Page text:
[Editor’s Note: This piece is part of an ongoing series of personal essays on what it’s like to live with a mental health diagnosis. Each piece describes a singular and unique experience. These essays are not meant to be representative of every diagnosis, but to give us a peek into one person’s mind so we may be more empathetic to all.]
Every night, I tell myself I’m not going to do it. And every night, I feel it take over: the irresistible urge, the search for imaginary and real blemishes on my body, an outward release of swirling anxiety.
Every night, I lose an hour or more of my life. I do it when I’m bored, when I’m anxious, and many times for what feels like no reason at all.
For as long as I can remember, I’ve been a skin-picker. More specifically, I pick at my skin by popping pimples, both imaginary and real, the result of having keratosis pilaris, a skin condition that causes excessive keratin buildup. I hide away whenever I get a chance, searching for a stray bump that may pop, hunting my own skin like a lioness searching for prey.
And I hate it.
I hate that I’ve ruined my body. When I watch movies or see pictures of women dressed in their best, I don’t envy their small waistlines, perfect hair, or smiling faces—I envy their bare skin, the smooth flesh of the arms and backs they dare show in public, while mine is riddled with scars I created with my own hands.
A few years ago I discovered that skin picking is an actual disorder, with a name and everything. Skin picking is a form of Obsessive Compulsive Disorder (OCD)—realizing that there is a diagnosis for what I have done to myself could make me feel relieved, but instead, it just makes me feel crazy.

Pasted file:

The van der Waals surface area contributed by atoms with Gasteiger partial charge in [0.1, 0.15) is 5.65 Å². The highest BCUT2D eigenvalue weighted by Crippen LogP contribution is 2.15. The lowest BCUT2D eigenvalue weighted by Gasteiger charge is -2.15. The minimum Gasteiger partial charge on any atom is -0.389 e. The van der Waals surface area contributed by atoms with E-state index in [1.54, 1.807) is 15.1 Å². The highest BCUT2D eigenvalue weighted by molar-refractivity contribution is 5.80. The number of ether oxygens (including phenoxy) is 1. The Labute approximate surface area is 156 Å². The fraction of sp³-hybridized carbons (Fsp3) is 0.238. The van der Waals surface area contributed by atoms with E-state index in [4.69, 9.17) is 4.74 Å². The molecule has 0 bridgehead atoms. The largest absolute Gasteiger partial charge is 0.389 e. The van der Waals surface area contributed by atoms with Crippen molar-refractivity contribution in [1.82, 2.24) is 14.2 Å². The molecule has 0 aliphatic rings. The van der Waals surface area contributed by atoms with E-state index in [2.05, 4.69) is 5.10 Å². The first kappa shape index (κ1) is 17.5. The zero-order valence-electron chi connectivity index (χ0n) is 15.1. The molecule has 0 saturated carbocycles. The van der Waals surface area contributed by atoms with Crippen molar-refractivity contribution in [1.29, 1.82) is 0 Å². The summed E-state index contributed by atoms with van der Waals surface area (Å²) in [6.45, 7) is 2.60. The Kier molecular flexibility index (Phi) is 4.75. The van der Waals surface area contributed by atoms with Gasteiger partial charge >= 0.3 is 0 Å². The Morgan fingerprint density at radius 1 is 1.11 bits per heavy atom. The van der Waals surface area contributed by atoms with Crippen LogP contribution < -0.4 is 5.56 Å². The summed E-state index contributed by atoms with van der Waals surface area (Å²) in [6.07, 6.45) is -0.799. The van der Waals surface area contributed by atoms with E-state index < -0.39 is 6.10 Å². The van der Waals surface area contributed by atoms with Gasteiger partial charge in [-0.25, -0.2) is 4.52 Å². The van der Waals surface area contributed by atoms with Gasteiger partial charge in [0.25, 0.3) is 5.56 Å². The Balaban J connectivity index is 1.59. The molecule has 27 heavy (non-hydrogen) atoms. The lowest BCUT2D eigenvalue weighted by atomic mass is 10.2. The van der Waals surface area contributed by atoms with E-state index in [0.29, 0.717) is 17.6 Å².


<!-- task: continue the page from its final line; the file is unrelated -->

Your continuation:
Coming to terms with mental illness is complicated, and over time I have learned to accept that this is my “thing.” In my mind, everyone has their “thing,” the one thing they hide from the world. Mine just happens to be picking at my own body until I’m ashamed of myself.
Someday, I hope to get to the place where I can find relief. I am mortified by it, especially now that my kids are getting older and noticing. My five-year-old once asked me why I “hurt” my arms all the time. I cried alone that day and vowed to never do it again, but of course, OCD is not so easily willed away.
Deep down, I had thought of mental illness as something that kept people from functioning in normal society: maintaining careers or raising mindful kids or getting through the day without revealing a big secret. As it turns out, long sleeves can hide a lot of hurt.
For me, a day in the life with dermatillomania starts at night. It’s when I am exhausted, and the demands of my young children wear on myself, my husband, and our marriage. My husband and I start to turn on each other, I replay the ways that I’ve failed that day, consider the tasks of the following day, and scan the awful news stories I can’t resist clicking on. Then, I slink away to the bathroom and lock the door—blocking out my husband, my children, the messy kitchen, stacks of unfolded laundry, unfinished work, the hurts, slights, disappointments, and a sense of impending political doom—and pick. If I have just showered, the urge is even more compelling because it feels like a blank slate.